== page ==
“Mount Sabine, Victoria Land,  Antarctica, discovered in 1841,” from the collection of 75 watercolors entitled “Views of Polar Regions”. ca. 1841. English. Watercolor. Collections of the Yale Center for British Arts, New Haven. Image © Yale Center for British Arts. Artwork itself in the public domain due to age. via https://wanderingvertexes.blogspot.com/2019/11/mount-sabine-by-charles-hamilton-smith.html

Beautiful textiles produced by Alexander Morton (1844-1923). Starting out selling muslins created in weavers’ homes, Morton established his own factory and produced fabrics with designs he bought from the Silver Studio and Bailie Scott, amongst others. His fabrics were carried by Liberty of London. Morton was born in Scotland but his factories were in Ireland.

Cotton textile with a design inspired by Sardinian peasant embroideries. 1926. British. Cotton in a plain weave with brocading in chenille yarns. Alexander Morton, designer. Image © Cooper Hewitt Museum. Fair use license. via https://collection.cooperhewitt.org/objects/18343651/
Wool and silk woven furnishing fabric, double cloth with silk pockets in an Italian style with floral and leaf tracery. ca. 1891. British. Alexander Morton and Company, maker. Courtaulds Design Library Collections, Victoria and Albert Museum. Image © Victoria and Albert Museum, London, 2021. Fair use license. via https://collections.vam.ac.uk/item/O1434621/furnishing-fabric-alexander-morton/
Furnishing fabric woven with a tapestry effect with peacocks, flowers, tulips, vines, and leaves. 1890-1900. British. Wool and cotton. Alexander Morton and Company, maker. Courtaulds Design Library Collections, Victoria and Albert Museum. Image © Victoria and Albert Museum, London, 2021. Fair use license. via https://collections.vam.ac.uk/item/O1434568/furnishing-fabric-alexander-morton/

Visions of an earlier Greece back in 1801 to 1806, back when it was part of the Ottoman Empire. Illustrative plates from Volume I of Edward Dodwell’s 1819 work “A Classical and topographical tour through Greece.” Published in London.

“Sacred well at Patra.” Page 150. British. From a drawing by S. Pomardi. Smith, engraver. Collections of and digitalized by the Getty Research Institute. In the public domain. via https://archive.org/details/classicaltopogra01dodw/page/n150/mode/1up
“Drawbridge at Corfu.” Page 63. British. From a drawing by S. Pomardi. Charles Heath, engraver. Collections of and digitalized by the Getty Research Institute. In the public domain. via https://archive.org/details/classicaltopogra01dodw/page/n63/mode/1up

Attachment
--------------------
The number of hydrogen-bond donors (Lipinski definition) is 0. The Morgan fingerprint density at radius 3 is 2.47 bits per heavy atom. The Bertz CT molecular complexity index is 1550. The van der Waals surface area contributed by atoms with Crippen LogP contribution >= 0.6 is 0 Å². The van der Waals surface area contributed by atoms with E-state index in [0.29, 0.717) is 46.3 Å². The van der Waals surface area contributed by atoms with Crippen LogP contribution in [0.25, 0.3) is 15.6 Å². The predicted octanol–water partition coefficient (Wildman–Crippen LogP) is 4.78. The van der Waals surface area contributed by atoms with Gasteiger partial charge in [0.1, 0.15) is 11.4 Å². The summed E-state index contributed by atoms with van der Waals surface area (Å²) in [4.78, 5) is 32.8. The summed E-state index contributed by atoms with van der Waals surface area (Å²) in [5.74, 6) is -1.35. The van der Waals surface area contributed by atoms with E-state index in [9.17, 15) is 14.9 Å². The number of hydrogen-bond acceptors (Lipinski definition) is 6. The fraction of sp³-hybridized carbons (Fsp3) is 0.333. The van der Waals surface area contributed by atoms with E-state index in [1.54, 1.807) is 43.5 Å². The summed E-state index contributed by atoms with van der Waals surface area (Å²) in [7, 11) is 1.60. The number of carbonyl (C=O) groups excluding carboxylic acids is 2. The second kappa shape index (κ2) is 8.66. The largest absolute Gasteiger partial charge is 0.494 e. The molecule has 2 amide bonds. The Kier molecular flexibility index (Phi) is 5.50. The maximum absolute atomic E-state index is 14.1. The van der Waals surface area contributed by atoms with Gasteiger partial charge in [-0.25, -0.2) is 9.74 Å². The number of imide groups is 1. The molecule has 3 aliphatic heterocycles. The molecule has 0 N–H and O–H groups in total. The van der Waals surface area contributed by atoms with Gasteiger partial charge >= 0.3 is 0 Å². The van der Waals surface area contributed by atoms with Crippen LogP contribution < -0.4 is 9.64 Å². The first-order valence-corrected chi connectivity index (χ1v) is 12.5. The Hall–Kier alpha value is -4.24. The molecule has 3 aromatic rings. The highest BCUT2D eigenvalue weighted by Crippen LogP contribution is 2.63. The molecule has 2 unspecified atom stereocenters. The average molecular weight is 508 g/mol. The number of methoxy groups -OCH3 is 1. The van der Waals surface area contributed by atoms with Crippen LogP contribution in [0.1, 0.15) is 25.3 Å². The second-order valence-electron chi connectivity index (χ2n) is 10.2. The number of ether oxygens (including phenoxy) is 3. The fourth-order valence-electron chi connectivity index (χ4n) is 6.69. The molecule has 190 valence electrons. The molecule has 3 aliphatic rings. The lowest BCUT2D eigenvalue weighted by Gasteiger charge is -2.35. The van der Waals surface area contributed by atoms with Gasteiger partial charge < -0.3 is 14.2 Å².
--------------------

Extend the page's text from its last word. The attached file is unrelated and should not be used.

“Zakunthos.” Page 113. British. From a drawing by S. Pomardi. William Lizars, engraver. Collections of and digitalized by the Getty Research Institute. In the public domain. via https://archive.org/details/classicaltopogra01dodw/page/n113/mode/1up

“Salona.” Page 179. British. After a drawing by Edward Dodwell. Radcliffe, engraver. Collections of and digitalized by the Getty Research Institute. In the public domain. via https://archive.org/details/classicaltopogra01dodw/page/n179/mode/1up

Off on a holiday to various places with British painter Edward Henry Holder (1847-1922).

“Rievaulx Abbey, from the South.” 1880. British. Oil on canvas. Collectios of and photographed by the York Art Gallery. In the public domain. via https://artuk.org/discover/artworks/rievaulx-abbey-from-the-south-8412
“The Gorge and Palm Grove, Victoria Falls.” Undated but probably painted towards the end of his career when he visited South Africa. He exhibited a similar work in 1917 at the Royal Academy under the title “The Rainbow Falls: Victoria Falls on the Zambesi, Rhodesia.” British. Oil on canvas. SIgned “E. Henry Holder” on the lower right. Inscribed with the title on the stretcher verso.  Image © Bonhams 2001-2021. Fair use license. via https://www.bonhams.com/auctions/15349/lot/17/
“Hackness Wood, near Scarborough.” 1880. British. Oil on canvas. Oil on canvas. Collectios of and photographed by the York Art Gallery. In the public domain. via https://artuk.org/discover/artworks/hackness-wood-near-scarborough-8416

Mirror frames that were old in 1836, one coming with its own furniture. Not your average Ikea kind of thing. Plates from Samuel Rush Meyrick’s “Specimens of Ancient Furniture.” Published in London by William Pickering. The illustrations drawn by Henry Shaw from existing authorities.

“Looking glass, of the time of Queen Elizabeth, in the possession of Sir Samuel Meyrick, Goodrich Court, Hertfordshire.” Page 26. Drawn and engraved by Henry Shaw. Collections of and digitalized by the Getty Research Institute. In the public domain due to age. via https://archive.org/details/specimensofancie00meyr/page/26/mode/1up
“French looking glass, from Willimen’s ‘Monuments français inédits.” Page 39. Collections of and digitalized by the Getty Research Institute. In the public domain due to age. via https://archive.org/details/specimensofancie00meyr/page/n39/mode/1up
“Silver furniture, at Knole Park, a seat of the Countess of Plymouth, date the time of James II.” page 41. Drawn and engraved by Henry Shaw. Collections of and digitalized by the Getty Research Institute. In the public domain due to age. via https://archive.org/details/specimensofancie00meyr/page/n41/mode/1up

Embroidery patterns from the “Lady’s Magazine.” Run up a veil on your sewing machine with these and look like Charlotte, Princess Royal.

“New and Elegant Patterns for Children’s Caps,” engraved for the Lady’s Magazine. 1810. British, published in London. Special Collections and Archives, Cardiff University. Cc0 License 4.0. via https://archive.org/details/LMG00009
“New and Elegant Pattern for a Veil or Bottom of a Dress,” engraved for the Lady’s Magazine. 1810. British, published in London. Special Collections and Archives, Cardiff University. Cc0 License 4.0. via https://archive.org/details/LMG00006

“An Elegant New Pattern for the Head-piece and Border of a Cap,” engraved for the Lady’s Magazine. 1812. British, published in London. Special Collections and Archives, Cardiff University. Cc0 License 4.0. via https://archive.org/details/LMG00016
New Pattern for a Frill and Ruff,” engraved for the Lady’s Magazine. 1812. Published in London, England.  Special Collections and Archives, Cardiff University. Cc0 License 4.0. via https://archive.org/details/LMG00023